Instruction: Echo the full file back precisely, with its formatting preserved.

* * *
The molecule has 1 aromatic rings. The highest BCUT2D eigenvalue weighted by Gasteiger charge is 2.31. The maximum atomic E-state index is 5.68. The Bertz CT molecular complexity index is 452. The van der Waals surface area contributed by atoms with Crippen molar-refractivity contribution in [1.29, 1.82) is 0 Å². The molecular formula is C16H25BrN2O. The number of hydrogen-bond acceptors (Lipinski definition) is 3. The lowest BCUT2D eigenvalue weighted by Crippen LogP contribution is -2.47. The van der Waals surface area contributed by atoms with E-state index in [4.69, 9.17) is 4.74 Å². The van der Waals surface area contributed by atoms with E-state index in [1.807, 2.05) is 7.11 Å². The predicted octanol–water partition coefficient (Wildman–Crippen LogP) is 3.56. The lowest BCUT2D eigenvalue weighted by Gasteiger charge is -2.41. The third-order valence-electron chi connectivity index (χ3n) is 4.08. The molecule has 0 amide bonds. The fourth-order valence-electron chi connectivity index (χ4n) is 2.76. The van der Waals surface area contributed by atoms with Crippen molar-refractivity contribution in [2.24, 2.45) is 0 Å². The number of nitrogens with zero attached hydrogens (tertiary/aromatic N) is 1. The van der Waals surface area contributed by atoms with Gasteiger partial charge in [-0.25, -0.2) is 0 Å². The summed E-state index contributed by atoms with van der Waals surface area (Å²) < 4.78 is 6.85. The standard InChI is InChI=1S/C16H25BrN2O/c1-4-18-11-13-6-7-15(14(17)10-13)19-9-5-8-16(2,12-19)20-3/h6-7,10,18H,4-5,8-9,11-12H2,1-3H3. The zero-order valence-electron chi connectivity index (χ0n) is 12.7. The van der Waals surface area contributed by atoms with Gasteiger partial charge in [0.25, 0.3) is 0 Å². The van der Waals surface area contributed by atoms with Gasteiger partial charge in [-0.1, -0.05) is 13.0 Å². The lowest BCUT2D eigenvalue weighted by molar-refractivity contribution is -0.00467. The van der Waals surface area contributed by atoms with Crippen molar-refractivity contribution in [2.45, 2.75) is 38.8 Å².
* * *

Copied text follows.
The molecule has 1 aromatic rings. The highest BCUT2D eigenvalue weighted by Gasteiger charge is 2.31. The maximum atomic E-state index is 5.68. The Bertz CT molecular complexity index is 452. The van der Waals surface area contributed by atoms with Crippen molar-refractivity contribution in [1.29, 1.82) is 0 Å². The molecular formula is C16H25BrN2O. The number of hydrogen-bond acceptors (Lipinski definition) is 3. The lowest BCUT2D eigenvalue weighted by Crippen LogP contribution is -2.47. The van der Waals surface area contributed by atoms with E-state index in [4.69, 9.17) is 4.74 Å². The van der Waals surface area contributed by atoms with E-state index in [1.807, 2.05) is 7.11 Å². The predicted octanol–water partition coefficient (Wildman–Crippen LogP) is 3.56. The lowest BCUT2D eigenvalue weighted by Gasteiger charge is -2.41. The third-order valence-electron chi connectivity index (χ3n) is 4.08. The molecule has 0 amide bonds. The fourth-order valence-electron chi connectivity index (χ4n) is 2.76. The van der Waals surface area contributed by atoms with Crippen molar-refractivity contribution in [2.24, 2.45) is 0 Å². The number of nitrogens with zero attached hydrogens (tertiary/aromatic N) is 1. The van der Waals surface area contributed by atoms with Gasteiger partial charge in [-0.25, -0.2) is 0 Å². The summed E-state index contributed by atoms with van der Waals surface area (Å²) < 4.78 is 6.85. The standard InChI is InChI=1S/C16H25BrN2O/c1-4-18-11-13-6-7-15(14(17)10-13)19-9-5-8-16(2,12-19)20-3/h6-7,10,18H,4-5,8-9,11-12H2,1-3H3. The zero-order valence-electron chi connectivity index (χ0n) is 12.7. The van der Waals surface area contributed by atoms with Gasteiger partial charge in [0.25, 0.3) is 0 Å². The van der Waals surface area contributed by atoms with Gasteiger partial charge in [-0.1, -0.05) is 13.0 Å². The lowest BCUT2D eigenvalue weighted by molar-refractivity contribution is -0.00467. The van der Waals surface area contributed by atoms with Crippen molar-refractivity contribution in [2.45, 2.75) is 38.8 Å².